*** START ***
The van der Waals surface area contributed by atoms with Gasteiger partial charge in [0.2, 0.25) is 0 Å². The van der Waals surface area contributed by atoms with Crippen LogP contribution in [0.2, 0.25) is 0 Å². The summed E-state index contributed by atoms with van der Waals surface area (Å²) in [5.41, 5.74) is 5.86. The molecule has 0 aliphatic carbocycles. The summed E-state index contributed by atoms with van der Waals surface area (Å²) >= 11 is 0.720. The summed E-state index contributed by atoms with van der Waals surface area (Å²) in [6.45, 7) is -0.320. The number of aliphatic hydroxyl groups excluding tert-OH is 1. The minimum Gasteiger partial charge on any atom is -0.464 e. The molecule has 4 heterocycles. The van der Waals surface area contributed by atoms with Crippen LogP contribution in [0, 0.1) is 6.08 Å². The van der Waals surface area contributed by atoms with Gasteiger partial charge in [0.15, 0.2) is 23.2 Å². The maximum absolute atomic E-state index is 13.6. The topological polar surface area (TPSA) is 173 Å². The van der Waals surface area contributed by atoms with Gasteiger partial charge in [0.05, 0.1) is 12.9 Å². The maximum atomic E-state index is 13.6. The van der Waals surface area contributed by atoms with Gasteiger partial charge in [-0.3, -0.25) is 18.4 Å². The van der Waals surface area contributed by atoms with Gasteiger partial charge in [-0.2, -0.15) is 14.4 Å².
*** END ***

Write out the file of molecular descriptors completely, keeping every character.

The van der Waals surface area contributed by atoms with Gasteiger partial charge in [0.2, 0.25) is 0 Å². The van der Waals surface area contributed by atoms with Crippen LogP contribution in [0.2, 0.25) is 0 Å². The summed E-state index contributed by atoms with van der Waals surface area (Å²) in [5.41, 5.74) is 5.86. The molecule has 0 aliphatic carbocycles. The summed E-state index contributed by atoms with van der Waals surface area (Å²) >= 11 is 0.720. The summed E-state index contributed by atoms with van der Waals surface area (Å²) in [6.45, 7) is -0.320. The number of aliphatic hydroxyl groups excluding tert-OH is 1. The minimum Gasteiger partial charge on any atom is -0.464 e. The molecule has 4 heterocycles. The van der Waals surface area contributed by atoms with Crippen LogP contribution in [0, 0.1) is 6.08 Å². The van der Waals surface area contributed by atoms with Gasteiger partial charge in [0.15, 0.2) is 23.2 Å². The maximum absolute atomic E-state index is 13.6. The topological polar surface area (TPSA) is 173 Å². The van der Waals surface area contributed by atoms with Gasteiger partial charge in [0.05, 0.1) is 12.9 Å². The maximum atomic E-state index is 13.6. The van der Waals surface area contributed by atoms with Gasteiger partial charge in [-0.3, -0.25) is 18.4 Å². The van der Waals surface area contributed by atoms with Gasteiger partial charge in [-0.2, -0.15) is 14.4 Å².